Not long after the Doom Patrol debuted, Marvel came out with the X-Men, a totally different group of misfit heroes led by a completely original smart but vaguely creepy man in a wheelchair. The obvious similarities between the two teams often cause fans to point accusatory fingers at Marvel. However, whether or not the X-Men were an intentional rip-off or just coincidentally alike is still a mystery.


Cyborg Superman

The story of Hank Henshaw would fit very nicely into the Marvel universe as a "what if" story. Specifically, what if the space trip that turned Reed Richards and company into the Fantastic Four went terribly, horribly wrong? The Fantastic Four, of course, gained powers and got to become superheroes. Poor Hank was way less lucky, though he got his powers in the exact same way as Mister Fantastic.

While on a space adventure with his wife, Terri, and two others, Hank's ship was hit with cosmic rays. The two others went insane and took their lives, while Terri started phasing uncontrollably into a different universe. Hank rescued her, but not before having to relocate his consciousness to a robot body. The shock of seeing her husband in such a state ultimately ended Terri.


Darkseid is one of DC's scariest and most powerful villains. Created by the inimitable Jack Kirby in 1970, Darkseid has ruled the planet Apokolips with an iron fist ever since. Actually, Darkseid was never supposed to be ruler, but he wanted the throne so badly that he ruthlessly stole it from his brother.

A couple of years later, Marvel debuted their own oddly complexioned despot. Thanos, like Darkseid, didn't get along well with his family and committed terrible acts against them to cement his authority. Plus, in his first appearance, Thanos' main enemy was revealed to be a man named Drax. Drax is also the name of the brother that Darkseid deposed.


Terra DC Teen Titans

In the mid-1980s, the X-Men gained their youngest member to date: Kitty Pryde, a precocious teen capable of walking through walls. Soon after, the Teen Titans also recruited an adorable youngster. Her name was Tara Markov and she could manipulate the earth itself. Cue eye rolls and accusations of plagiarism from Marvel fans.

But Teen Titans writer Marv Wolfman has said this was intentional. He figured that, since so many fans viewed the Titans as an X-Men knockoff anyway, he could fool them into thinking Terra was a hero by virtue of her physical similarities to Kitty Pryde. No matter how many rotten things Terra did, fans would assume she'd turn out to be good in the end, just like Kitty and the ploy worked.


Imperial Guard

Comic book creators rarely stick with the same publisher for their entire careers.  And when creators jump from one company to another, they often bring their ideas and creative quirks along with them. That's how we end up with such amusingly obvious knockoffs as the Imperial Guard.

The Imperials debuted in X-Men #107 as lackeys of D'Ken, an alien dictator bent on stealing the power of the M'Kraan Crystal. More importantly, they look and act suspiciously like DC's Legion of Super-Heroes. And it's all thanks to the fact that then-current X-Men artist Dave Cockrum previously spent a lot of time drawing the Legion for DC.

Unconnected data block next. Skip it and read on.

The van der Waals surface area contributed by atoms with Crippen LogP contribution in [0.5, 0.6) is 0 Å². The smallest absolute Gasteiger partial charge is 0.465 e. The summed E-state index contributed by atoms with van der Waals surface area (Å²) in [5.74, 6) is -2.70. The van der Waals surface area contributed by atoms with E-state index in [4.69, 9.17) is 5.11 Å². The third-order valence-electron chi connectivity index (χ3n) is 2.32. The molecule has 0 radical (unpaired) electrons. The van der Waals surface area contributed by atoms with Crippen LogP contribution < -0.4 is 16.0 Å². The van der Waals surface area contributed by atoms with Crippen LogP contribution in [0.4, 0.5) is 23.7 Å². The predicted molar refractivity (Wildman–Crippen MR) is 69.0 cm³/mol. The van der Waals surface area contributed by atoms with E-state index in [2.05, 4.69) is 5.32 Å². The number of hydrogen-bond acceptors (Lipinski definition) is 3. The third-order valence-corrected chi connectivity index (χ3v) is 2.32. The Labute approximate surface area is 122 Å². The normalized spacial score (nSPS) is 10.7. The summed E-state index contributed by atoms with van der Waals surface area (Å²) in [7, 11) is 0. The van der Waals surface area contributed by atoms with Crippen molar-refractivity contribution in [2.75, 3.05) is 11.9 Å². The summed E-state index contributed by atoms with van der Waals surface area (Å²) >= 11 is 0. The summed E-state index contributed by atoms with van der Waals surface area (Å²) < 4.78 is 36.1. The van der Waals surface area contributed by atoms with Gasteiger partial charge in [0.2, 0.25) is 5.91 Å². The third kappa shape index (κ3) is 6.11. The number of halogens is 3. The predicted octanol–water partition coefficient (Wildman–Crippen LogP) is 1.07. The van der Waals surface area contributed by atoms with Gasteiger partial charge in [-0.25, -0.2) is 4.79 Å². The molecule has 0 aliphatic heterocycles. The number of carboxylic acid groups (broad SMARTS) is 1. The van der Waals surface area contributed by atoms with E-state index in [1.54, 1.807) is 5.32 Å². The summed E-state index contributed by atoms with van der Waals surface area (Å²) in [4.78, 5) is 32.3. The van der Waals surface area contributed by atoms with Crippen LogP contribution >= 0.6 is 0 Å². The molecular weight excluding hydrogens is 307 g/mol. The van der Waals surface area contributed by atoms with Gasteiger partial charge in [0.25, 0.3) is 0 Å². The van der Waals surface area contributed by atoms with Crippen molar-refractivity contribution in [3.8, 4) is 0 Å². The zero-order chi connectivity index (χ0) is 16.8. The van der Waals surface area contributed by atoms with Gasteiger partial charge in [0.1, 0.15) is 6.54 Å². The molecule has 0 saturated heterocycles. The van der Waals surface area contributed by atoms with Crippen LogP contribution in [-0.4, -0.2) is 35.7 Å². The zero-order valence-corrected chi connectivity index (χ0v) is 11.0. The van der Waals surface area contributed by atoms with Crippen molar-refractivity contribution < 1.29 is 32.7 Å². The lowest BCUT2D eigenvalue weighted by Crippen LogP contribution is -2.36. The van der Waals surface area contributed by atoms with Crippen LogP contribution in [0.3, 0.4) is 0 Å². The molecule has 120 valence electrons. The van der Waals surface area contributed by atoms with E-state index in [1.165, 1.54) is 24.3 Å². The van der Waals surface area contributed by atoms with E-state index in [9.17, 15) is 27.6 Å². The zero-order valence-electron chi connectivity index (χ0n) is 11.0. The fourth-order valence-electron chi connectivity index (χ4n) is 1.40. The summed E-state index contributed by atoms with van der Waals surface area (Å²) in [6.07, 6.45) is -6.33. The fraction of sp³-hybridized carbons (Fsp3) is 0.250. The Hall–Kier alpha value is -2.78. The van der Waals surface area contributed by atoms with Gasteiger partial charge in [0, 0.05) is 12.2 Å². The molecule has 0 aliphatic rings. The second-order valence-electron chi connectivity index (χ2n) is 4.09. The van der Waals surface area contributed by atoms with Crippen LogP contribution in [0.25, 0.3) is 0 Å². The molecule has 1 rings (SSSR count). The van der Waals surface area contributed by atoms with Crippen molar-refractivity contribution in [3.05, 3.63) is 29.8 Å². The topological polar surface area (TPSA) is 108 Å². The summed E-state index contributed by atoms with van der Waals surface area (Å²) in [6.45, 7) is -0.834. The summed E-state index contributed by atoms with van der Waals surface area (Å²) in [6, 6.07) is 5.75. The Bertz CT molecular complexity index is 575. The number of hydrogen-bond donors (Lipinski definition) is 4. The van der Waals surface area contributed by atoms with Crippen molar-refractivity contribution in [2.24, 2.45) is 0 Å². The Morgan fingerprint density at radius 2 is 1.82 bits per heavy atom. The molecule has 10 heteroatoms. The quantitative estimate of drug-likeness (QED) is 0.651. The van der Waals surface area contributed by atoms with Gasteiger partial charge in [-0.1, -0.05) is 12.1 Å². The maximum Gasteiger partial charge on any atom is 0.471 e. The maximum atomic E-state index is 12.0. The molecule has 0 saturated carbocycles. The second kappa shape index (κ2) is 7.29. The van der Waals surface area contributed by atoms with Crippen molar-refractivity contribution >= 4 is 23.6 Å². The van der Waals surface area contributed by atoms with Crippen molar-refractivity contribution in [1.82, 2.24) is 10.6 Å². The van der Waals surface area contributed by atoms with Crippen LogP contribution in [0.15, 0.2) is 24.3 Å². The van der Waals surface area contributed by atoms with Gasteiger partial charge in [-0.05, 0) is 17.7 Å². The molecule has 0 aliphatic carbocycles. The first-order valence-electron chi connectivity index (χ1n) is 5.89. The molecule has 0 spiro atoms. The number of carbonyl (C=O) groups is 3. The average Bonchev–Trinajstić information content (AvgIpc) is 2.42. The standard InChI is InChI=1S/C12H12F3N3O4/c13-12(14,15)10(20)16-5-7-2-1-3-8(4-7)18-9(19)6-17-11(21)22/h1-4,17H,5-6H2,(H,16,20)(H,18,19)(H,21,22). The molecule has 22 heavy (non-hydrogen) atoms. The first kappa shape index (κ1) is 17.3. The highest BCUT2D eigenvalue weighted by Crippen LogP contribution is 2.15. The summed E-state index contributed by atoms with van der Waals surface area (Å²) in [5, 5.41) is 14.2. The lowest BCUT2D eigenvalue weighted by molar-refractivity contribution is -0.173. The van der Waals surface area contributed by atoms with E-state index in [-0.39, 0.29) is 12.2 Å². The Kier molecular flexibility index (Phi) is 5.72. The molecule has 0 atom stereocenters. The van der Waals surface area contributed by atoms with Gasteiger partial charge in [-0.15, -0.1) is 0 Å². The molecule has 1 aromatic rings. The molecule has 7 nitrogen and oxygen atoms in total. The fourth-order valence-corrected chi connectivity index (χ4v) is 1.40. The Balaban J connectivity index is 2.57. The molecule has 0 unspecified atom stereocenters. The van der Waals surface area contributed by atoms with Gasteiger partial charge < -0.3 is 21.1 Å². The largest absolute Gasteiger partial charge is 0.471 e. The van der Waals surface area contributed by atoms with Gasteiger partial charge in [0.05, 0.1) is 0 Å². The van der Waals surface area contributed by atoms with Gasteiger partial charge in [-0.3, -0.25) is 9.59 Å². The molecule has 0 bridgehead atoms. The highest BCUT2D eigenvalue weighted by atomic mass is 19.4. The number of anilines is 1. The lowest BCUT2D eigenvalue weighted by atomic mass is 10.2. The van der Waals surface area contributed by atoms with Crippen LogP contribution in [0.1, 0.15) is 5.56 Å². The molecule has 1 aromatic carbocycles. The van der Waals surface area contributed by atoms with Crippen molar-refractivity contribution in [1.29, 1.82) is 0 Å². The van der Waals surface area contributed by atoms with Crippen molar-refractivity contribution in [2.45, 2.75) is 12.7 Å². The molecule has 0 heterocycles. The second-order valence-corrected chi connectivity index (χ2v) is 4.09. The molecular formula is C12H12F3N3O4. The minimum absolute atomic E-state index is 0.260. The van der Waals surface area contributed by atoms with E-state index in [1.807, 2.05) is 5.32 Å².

When it comes to criminal kingpins with a personal vendetta against one particular hero, Wilson "Kingpin" Fisk is the undoubted champion. He's been making Daredevil's life miserable for decades. Although he lacks official superpowers, Fisk is several hundred pounds of pure muscle.

In the DC universe, Tobias Whale is another seemingly large, but incredibly strong leader of a crime gang. He inadvertently created his most tenacious opponent, Black Lightning, by taking out a student from the school where Black Lightning worked. Both villains have featured prominently in popular TV shows: Vincent D'Onofrio plays Fisk on Daredevil, while Marvin "Krondon" Jones III plays Whale on Black Lightning.



Creating a robot capable of absorbing your enemy's powers and turning those powers against them seems like a great idea. It's so great, in fact, that two different supervillains from two different universes both came up with that idea a mere six years apart.

First came Amazo. Built by Dr. T.O. Morrow in 1960, Amazo's purpose was to steal the Justice League's superpowers. Needless to say, despite some short-term success, Amazo was unsuccessful.  In 1966, over at Marvel, Advanced Idea Mechanics built the Super-Adaptoid to steal the Avengers' powers. He also failed, though both the Super-Adaptoid and Amazo have never gone away for good.


Patriotic superheroes were a dime a dozen during World War II. After the war, most of them, with the notable exception of Captain America, faded into obscurity, and even fewer new ones were created. Commander Steel is a special case. Created in the late 1970s, Hank Heywood started out as an ordinary soldier during the Second World War.